Are Gay Priests the Problem?

The problem of sexual abuse is rooted not in orientation but rather in pathology caused by the environmental, behavioral, biological and societal conditions of the abuser. Trauma from early childhood (ages 2-5), including sexual abuse and arrested sexual development are the most common factors cited by those who diagnose sexual abusers.

Yes, there are gay priests.

Some anecdotal statistics suggest as many as 40 percent of priests may be gay, according to James Wolf's book "Gay Priests," although this is not verifiable because many remain silent for fear of ecclesiastical and societal repercussions.

And, yes, a small minority of gay priests who were sexually arrested and maladjusted abused boys. But the majority of gay priests are celibate and living dedicated lives of service and commitment to their communities. And most have no attraction whatsoever to adolescents.

Child abusers are not interested in or capable of mature, adult relationships. They are stuck at the same psychosexual age as their victims. They have no capacity for authentic relationships. This is certainly not the case for the majority of gay -- or straight -- priests.

Strengthen Entrance Requirements

To conflate pedophilia with homosexuality does nothing to help ameliorate the crisis in the Catholic Church. The real need is for seminaries and formation programs to strengthen their entrance requirements, thus ensuring that no sexual deviant is admitted to the priesthood. This can be done by more extensive psychological testing as well as by ensuring honest dialogue and education within priestly formation programs with regard to human sexuality.

Candidates must be encouraged to talk freely about sexuality and to explore the wide gamut of human relationships and accompanying intimacy. This is certainly an argument against accepting candidates who are too young or obviously immature. High school and college seminary programs should be especially cautious in this regard.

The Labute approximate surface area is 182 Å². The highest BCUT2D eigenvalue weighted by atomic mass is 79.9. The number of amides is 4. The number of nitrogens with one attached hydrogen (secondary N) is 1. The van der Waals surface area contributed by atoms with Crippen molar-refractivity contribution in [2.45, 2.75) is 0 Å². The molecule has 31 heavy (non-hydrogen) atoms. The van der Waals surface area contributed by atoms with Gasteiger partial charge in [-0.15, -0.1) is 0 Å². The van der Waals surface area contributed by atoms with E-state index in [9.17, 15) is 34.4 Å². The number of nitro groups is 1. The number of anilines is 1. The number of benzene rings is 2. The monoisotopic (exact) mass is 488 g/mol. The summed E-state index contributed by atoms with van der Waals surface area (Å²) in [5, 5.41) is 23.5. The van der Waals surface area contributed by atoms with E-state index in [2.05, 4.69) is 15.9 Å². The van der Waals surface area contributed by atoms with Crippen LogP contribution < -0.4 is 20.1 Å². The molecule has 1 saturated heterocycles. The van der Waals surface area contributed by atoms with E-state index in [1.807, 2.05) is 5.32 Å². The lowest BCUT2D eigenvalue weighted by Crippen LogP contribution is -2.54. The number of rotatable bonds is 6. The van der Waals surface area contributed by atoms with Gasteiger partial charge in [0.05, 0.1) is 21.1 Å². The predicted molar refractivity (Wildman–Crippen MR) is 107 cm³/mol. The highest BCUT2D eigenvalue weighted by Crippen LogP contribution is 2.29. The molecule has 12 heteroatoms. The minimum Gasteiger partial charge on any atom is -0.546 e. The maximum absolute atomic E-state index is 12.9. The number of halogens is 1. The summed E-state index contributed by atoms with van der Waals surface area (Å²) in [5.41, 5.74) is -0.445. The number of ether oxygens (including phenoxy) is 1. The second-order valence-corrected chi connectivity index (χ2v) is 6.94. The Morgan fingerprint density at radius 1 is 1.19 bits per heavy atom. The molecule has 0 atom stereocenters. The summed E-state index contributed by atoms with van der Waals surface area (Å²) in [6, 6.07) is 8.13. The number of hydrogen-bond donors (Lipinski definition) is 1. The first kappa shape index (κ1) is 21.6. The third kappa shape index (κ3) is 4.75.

If a candidate is discovered to be a pedophile or ephebophile, it should be immediate grounds for dismissal because these conditions are not curable. One such afflicted cannot find peace in the priesthood with these recurrent urges, especially when he will be in close proximity to adolescents of all ages. By the way, this would be true even if celibacy were not a required discipline in the priesthood.

Like homosexuality, celibacy is not a pertinent issue because child abusers are not interested in or capable of adult relationships. Married people, single people, straight people and gay people all can be -- and are -- abusers. Celibacy in and of itself does nothing to promote abuse. It may however be attractive to those who are sexually immature or conflicted, thus the need for more stringent screening of candidates.

Human sexuality is surely a complex enterprise and inconsistencies in behavior are sure to abound. Love, attraction and human intimacy sometimes follow their own set of rules. But certain rules, even within the purview of fluctuating sexuality, are immutable and must be guarded with vigilance. Surely the rules that dictate mature, adult and responsible sexual behavior among adults, which always excludes minors, are among those non-negotiables.

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